The 2017 Los Angeles Auto Show is underway this week. The cars are the stars, but you can read about them elsewhere. Instead, here are some of the interesting technology installed on the show floor.
There were two venues that featured the Microsoft HoloLens. I had been interested by this augmented reality headset and was happy this was a chance to try them myself.
Nissan chose to use HoloLens to showcase their driving assist technologies. Up to six people (three front, three rear) can put on a HoloLens and look at the little toy Nissan on the table. Each of wearer sees an interactive environment projected around the toy car to illustrate how various features assist the driver. It’s possible to walk a bit to check different perspectives, but movement was limited because the HoloLens units were tethered to the table.
I felt this presentation underutilized HoloLens. It didn’t feel significantly superior to what you can accomplish with a cell phone, Pokemon-Go style.
The other HoloLens exhibit was actually an exhibit at the Petersen Automotive Museum that they’ve brought to the auto show floor. The program is not interactive, but the user can walk around and check out views from different perspectives as the narrated presentation proceeded.
The best part was when they started illustrating airflow over and through the insides of the physical 2017 Ford GT in front of us. It’s quite informative to be able to move your head around to get a better feel of where the airflow is moving. Especially the X-Ray view of airflow through and under the car.
This was a much better demonstration of what’s possible with the superior precision and response rate of HoloLens tracking.
Several booth displays had some sort of virtual reality equipment. It is interesting that none of them were used to showcase any kind of driving. Just the opposite – most of them were there to showcase autonomous vehicle technology, a.k.a. the lack of driving.
Ford brought this motion-controlled couch with four seats, each of which can seat somebody with a Google Cardboard-style headset to experience riding in a Ford autonomous vehicle.
Volvo brought in four Vive headsets to illustrate their safety technologies, much as Nissan did with Hololens. One random technical point of interest: I only found a single location beacon in the installation. Vive usually needs two beacons. I wonder where the other beacon was or if they’ve managed to do without the second.
Infiniti’s VR experience takes the guest on a virtual ride in the QX50. The most novel part of the program was the beginning, where parts of the SUV flew through space and assembled themselves around the viewer into a QX50.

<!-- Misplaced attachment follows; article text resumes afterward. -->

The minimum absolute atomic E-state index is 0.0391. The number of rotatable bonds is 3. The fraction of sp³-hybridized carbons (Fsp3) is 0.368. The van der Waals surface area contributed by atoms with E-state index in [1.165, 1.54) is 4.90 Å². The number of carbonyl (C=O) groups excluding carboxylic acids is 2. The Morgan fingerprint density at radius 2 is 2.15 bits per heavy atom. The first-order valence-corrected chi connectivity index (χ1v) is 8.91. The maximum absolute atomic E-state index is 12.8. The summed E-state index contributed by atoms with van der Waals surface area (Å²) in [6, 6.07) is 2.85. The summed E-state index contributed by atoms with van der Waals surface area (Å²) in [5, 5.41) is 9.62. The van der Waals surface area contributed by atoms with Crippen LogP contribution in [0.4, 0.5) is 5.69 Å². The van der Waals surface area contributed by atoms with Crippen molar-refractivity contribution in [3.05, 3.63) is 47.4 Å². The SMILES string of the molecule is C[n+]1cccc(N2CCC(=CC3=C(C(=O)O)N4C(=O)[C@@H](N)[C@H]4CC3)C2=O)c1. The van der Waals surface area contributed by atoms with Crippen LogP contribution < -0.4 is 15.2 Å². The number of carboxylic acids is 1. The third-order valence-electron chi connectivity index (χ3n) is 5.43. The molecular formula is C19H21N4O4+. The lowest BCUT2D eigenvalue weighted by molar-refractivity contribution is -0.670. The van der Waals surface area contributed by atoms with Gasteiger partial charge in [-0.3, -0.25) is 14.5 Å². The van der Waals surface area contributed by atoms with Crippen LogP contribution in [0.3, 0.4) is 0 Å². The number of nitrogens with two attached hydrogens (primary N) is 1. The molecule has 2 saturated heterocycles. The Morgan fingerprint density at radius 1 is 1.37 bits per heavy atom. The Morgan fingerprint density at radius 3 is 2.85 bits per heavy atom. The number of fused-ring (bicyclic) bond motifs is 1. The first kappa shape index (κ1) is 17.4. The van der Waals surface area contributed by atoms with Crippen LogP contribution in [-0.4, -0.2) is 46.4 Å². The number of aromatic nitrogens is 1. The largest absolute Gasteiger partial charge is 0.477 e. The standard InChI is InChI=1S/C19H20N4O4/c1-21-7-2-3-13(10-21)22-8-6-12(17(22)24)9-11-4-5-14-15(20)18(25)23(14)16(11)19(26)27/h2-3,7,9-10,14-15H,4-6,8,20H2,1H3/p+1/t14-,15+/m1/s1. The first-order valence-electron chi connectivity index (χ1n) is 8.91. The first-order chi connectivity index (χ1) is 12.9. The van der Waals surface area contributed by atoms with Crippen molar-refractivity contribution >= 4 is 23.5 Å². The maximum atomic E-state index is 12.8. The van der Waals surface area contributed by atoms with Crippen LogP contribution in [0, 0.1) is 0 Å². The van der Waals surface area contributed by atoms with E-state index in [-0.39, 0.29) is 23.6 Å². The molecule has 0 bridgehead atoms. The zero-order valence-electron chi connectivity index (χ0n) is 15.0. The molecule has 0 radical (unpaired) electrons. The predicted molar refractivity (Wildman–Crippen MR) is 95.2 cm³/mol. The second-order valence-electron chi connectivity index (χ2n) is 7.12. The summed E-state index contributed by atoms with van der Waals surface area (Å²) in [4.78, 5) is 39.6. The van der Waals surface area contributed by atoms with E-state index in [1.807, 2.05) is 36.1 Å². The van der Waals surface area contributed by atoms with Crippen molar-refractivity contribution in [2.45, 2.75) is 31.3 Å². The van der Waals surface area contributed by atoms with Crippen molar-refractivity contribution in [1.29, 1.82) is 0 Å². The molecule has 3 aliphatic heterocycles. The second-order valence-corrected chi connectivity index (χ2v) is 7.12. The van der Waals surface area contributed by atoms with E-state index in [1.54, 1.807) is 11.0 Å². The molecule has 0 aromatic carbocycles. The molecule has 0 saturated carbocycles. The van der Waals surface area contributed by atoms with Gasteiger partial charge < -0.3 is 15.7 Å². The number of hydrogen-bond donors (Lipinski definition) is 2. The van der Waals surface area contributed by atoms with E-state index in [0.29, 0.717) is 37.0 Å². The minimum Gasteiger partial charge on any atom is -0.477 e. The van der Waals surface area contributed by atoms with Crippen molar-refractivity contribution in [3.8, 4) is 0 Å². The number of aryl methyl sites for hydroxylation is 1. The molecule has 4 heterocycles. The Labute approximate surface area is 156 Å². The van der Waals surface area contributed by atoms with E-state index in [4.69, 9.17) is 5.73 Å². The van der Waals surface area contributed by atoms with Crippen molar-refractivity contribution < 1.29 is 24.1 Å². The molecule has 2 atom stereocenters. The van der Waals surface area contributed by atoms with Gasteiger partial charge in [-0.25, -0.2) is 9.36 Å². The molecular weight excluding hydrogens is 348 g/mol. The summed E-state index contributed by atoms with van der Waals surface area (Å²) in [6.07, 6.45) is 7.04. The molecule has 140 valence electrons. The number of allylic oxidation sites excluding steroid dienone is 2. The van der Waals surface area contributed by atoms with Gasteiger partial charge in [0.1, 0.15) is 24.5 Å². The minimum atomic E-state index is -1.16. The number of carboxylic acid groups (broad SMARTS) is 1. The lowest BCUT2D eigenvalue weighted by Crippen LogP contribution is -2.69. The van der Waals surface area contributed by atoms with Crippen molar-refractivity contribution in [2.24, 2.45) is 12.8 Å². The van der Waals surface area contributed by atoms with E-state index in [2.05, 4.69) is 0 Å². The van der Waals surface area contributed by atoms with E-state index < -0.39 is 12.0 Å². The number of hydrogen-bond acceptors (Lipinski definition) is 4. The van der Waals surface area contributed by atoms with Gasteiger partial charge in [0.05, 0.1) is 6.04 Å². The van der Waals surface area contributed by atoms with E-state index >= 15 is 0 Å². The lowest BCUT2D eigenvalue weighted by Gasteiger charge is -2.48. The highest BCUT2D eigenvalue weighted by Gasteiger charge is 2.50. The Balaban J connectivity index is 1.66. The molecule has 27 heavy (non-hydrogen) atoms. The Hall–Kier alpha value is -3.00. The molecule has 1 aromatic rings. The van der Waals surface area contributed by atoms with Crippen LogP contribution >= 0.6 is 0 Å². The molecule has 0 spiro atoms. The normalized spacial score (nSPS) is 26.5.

In contrast to the compact seating of the Volvo booth, VW put up this huge glass ring to give their I.D. Crozz VR ride plenty of elbow room. The guest seemed to stay seated through the whole experience so it’s not clear why this amount of room was necessary.
I’m sure Nissan paid a lot of money for their Star Wars license for car promotion. And they were not afraid to use it! Liberally customized Nissans modeled after various Star Wars properties were on display. Their pavilion included this “Droid Repair Bay” VR activity. It looked so cool I almost didn’t wonder what it had to do with cars.
None of the AR or VR experiences featured any actual driving. For that, there were plenty of old-fashioned driving simulators on display.
Forza Motorsports are here to promote… themselves! I have Forza at home so didn’t bother to spend time playing it here.
Hyundai Racing had a four-seat configuration. What caught my eye is that they’re using Forza for the driving experience but the race car is sponsored by Gran Turismo. (See banner on top of the windshield.) Hmm…
Not all the driving sims were about the race track; the simulator set up in the Dodge pavilion lets people try their hands at drag racing. A fitting way to promote their drag strip focused Dodge Demon.
Ford brought in a full-motion driving simulator to promote the off-road focused F-150 Raptor. The hydraulic cylinders simulate the rough and tumble of racing head-to-head (back-to-back?) through a dirt track.
All good marketing companies have worked to think up ways to build customer connection through social media. There were plenty of photo booths present for people to post company-sponsored images to their social media. Two stood out for their novelty.
Honda’s “Dream Machine” is a selfie cam mounted in a little pivoting pod at floor level. After the person takes the picture, they press a trigger and a smoke ring puffs out of the pod towards the big screen, “sending” the picture to be displayed on the big screen.
Toyota brought an array of cameras that all takes a picture at the same time, so the guest receives an animated GIF of them in Matrix-style “bullet-time”.